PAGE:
Stays of Two Killed in Vesuvius Eruption Are Found at Pompeii
ROME – Excavations at a suburban mansion outside of ancient Pompeii this month uncovered the remains of two original residents who were frozen by an eruption from Mount Vesuvius on a fateful morning nearly 2,000 years ago.
The exposure of the two victims, who archaeologists tentatively identified as wealthy Pompeii landowners and younger enslaved people, provided new insights into the eruption that buried the ancient Roman city, a source of popular fascination since its rediscovery in the 18th century.
The result is an “incredible source of knowledge for us,” said Massimo Osanna, the outgoing director of the Pompeii Archaeological Park, in a video released by the Ministry of Culture on Saturday. He noted that it was also “a touching discovery of great emotional impact”.
For one, the two were dressed in woolen clothing, which confirms the belief that the outbreak occurred in October 79 AD instead of August of that year as previously believed, Mr Osanna later said in a telephone interview.
The eruption of Vesuvius was described in an eyewitness report by the Roman magistrate Pliny the Younger as an “extraordinary and alarming scene”. Pompeii and the neighboring cities, buried by ash, pumice and stones, largely rested, if intact, until King Charles III. Commissioned the first official excavations of the site by Bourbon in 1748.
Much of the ancient city has since been excavated to provide archaeologists and historians with a wealth of information about how the ancient residents lived, from their home decor to what they ate to the tools they used.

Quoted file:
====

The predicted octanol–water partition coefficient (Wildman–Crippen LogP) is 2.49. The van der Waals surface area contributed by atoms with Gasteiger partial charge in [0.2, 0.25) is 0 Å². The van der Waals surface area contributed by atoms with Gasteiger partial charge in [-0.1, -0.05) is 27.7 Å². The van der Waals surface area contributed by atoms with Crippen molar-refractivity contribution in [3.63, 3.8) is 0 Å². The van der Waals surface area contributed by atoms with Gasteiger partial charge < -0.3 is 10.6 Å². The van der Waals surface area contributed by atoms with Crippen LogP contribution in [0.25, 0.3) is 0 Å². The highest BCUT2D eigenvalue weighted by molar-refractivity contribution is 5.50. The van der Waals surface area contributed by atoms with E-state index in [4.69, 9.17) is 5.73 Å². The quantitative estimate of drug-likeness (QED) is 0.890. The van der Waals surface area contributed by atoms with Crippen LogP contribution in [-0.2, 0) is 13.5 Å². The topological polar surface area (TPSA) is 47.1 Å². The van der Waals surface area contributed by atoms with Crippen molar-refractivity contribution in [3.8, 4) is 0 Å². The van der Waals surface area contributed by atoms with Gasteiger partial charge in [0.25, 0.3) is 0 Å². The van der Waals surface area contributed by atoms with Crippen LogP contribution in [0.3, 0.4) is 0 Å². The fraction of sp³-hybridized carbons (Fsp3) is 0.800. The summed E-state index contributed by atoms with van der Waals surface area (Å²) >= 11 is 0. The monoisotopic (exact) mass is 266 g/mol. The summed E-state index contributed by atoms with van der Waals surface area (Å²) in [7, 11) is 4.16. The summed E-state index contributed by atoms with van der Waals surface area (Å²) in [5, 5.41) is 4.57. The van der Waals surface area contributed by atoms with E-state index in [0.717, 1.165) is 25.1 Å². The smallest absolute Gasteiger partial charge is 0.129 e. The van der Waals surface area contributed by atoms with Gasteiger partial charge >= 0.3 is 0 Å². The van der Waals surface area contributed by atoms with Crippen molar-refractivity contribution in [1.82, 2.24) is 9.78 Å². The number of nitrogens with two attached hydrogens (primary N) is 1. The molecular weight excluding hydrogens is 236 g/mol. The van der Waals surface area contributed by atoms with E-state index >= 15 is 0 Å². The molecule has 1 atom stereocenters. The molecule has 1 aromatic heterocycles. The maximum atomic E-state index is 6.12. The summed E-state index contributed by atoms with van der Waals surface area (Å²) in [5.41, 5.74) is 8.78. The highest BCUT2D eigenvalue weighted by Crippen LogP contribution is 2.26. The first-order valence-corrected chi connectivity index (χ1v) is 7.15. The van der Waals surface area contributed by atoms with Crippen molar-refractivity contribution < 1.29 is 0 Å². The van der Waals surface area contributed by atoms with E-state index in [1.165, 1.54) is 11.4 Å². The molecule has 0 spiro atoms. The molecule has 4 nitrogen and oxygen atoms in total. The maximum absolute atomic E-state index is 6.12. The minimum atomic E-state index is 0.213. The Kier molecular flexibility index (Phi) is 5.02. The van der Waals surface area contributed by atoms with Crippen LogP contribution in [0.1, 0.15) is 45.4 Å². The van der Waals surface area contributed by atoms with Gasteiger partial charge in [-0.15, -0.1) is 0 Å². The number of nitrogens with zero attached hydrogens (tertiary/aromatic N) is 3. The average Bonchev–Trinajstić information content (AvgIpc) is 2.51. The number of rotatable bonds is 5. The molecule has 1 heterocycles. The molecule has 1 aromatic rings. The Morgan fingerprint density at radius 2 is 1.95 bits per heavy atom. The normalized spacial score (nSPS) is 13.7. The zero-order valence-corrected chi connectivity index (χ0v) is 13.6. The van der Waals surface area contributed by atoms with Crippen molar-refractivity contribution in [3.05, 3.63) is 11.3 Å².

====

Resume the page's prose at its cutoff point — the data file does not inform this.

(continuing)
Using a method refined in 1863 by the Italian archaeologist Giuseppe Fiorelli and refined with modern technology, archaeologists made plaster casts of the two newly discovered victims last week. This means that Pompeii’s posthumous portraits have risen to over 100.
Not only did the new casts mark the first time in half a century that archaeologists made such casts in connection with Pompeii – an attempt to use cement in the 1990s was unsuccessful – but they are also distinguished by surprising details, including those described by Mr. Osanna as “extraordinary curtains” on her woolen clothing.
“They really seem like statues,” he said.
Archaeologists believe the two victims took refuge in an underground cryptoportico or corridor before being enveloped in a shower of pumice stones, ash and lapilli.
“They very likely died from thermal shock as the contracted limbs, hands and feet suggest,” Osanna said in the video, adding that DNA tests were done on the recovered bones. Pompeii officials believe the older man was 30 to 40 years old and the younger man was between 18 and 23 years old.
The villa where the discovery was made is located in Civita Giuliana, an area about 750 meters northwest of Pompeii’s ancient walls where important finds have already been found, including a purebred horse with a bronze-colored saddle that was uncovered in 2018.
Although the archaeological park was closed to visitors on November 6 because of coronavirus restrictions, excavations continued on the site.
The villa in Civita Giuliana was first briefly excavated in 1907 and 1908. However, because it is privately owned, no government-commissioned excavations, which are usually carried out on public land, have taken place. That all changed in 2017 when prosecutors in nearby Torre Annunziata accused a group of people of robbing graves and looting the site using underground tunnels.
The Ministry of Culture is in the process of buying the land the villa is on and Mr Osanna said he hoped it could eventually be open to the public.
With more than 50 hectares yet to be excavated, Pompeii continues to be “an incredible place for research, study and training,” said Minister of Culture Dario Franceschini in a statement on Saturday. It is a mission for the “archaeologists of today and the future”.